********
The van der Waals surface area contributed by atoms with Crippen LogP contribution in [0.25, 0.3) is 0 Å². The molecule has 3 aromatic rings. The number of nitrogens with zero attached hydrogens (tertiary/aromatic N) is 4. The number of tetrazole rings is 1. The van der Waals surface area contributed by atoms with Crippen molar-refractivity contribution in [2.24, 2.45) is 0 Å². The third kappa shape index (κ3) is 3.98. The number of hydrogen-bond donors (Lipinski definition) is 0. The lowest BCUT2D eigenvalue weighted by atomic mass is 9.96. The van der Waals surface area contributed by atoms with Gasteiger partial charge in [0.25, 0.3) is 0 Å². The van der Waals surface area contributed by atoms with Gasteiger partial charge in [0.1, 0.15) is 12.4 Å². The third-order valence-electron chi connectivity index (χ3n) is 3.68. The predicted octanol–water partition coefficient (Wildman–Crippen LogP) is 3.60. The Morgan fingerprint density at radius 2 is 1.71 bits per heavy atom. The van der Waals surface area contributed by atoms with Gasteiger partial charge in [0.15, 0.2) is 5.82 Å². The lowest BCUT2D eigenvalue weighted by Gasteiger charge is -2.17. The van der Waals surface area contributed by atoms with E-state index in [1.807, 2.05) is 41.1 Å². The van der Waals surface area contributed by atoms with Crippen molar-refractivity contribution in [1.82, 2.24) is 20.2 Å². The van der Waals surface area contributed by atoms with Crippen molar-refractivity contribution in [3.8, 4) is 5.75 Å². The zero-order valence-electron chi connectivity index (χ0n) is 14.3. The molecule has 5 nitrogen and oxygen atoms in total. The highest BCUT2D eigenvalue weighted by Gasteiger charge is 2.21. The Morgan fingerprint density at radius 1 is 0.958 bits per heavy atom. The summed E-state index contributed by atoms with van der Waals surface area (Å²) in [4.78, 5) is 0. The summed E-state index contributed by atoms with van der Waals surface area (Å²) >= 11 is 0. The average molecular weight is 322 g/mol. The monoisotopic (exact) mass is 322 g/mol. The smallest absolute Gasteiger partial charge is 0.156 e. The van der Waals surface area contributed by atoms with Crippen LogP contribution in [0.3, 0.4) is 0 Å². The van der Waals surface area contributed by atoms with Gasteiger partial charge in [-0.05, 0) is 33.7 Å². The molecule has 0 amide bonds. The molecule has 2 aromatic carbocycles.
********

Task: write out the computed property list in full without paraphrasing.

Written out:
The van der Waals surface area contributed by atoms with Crippen LogP contribution in [0.25, 0.3) is 0 Å². The molecule has 3 aromatic rings. The number of nitrogens with zero attached hydrogens (tertiary/aromatic N) is 4. The number of tetrazole rings is 1. The van der Waals surface area contributed by atoms with Crippen molar-refractivity contribution in [2.24, 2.45) is 0 Å². The third kappa shape index (κ3) is 3.98. The number of hydrogen-bond donors (Lipinski definition) is 0. The lowest BCUT2D eigenvalue weighted by atomic mass is 9.96. The van der Waals surface area contributed by atoms with Gasteiger partial charge in [0.25, 0.3) is 0 Å². The van der Waals surface area contributed by atoms with Gasteiger partial charge in [0.1, 0.15) is 12.4 Å². The third-order valence-electron chi connectivity index (χ3n) is 3.68. The predicted octanol–water partition coefficient (Wildman–Crippen LogP) is 3.60. The Morgan fingerprint density at radius 2 is 1.71 bits per heavy atom. The van der Waals surface area contributed by atoms with Gasteiger partial charge in [0.15, 0.2) is 5.82 Å². The lowest BCUT2D eigenvalue weighted by Gasteiger charge is -2.17. The van der Waals surface area contributed by atoms with E-state index in [1.807, 2.05) is 41.1 Å². The van der Waals surface area contributed by atoms with Crippen molar-refractivity contribution in [1.82, 2.24) is 20.2 Å². The van der Waals surface area contributed by atoms with Crippen molar-refractivity contribution in [3.8, 4) is 5.75 Å². The zero-order valence-electron chi connectivity index (χ0n) is 14.3. The molecule has 5 nitrogen and oxygen atoms in total. The highest BCUT2D eigenvalue weighted by Gasteiger charge is 2.21. The Morgan fingerprint density at radius 1 is 0.958 bits per heavy atom. The summed E-state index contributed by atoms with van der Waals surface area (Å²) in [4.78, 5) is 0. The summed E-state index contributed by atoms with van der Waals surface area (Å²) >= 11 is 0. The average molecular weight is 322 g/mol. The monoisotopic (exact) mass is 322 g/mol. The smallest absolute Gasteiger partial charge is 0.156 e. The van der Waals surface area contributed by atoms with Crippen LogP contribution in [0.3, 0.4) is 0 Å². The van der Waals surface area contributed by atoms with Gasteiger partial charge in [-0.05, 0) is 33.7 Å². The molecule has 0 amide bonds. The molecule has 2 aromatic carbocycles.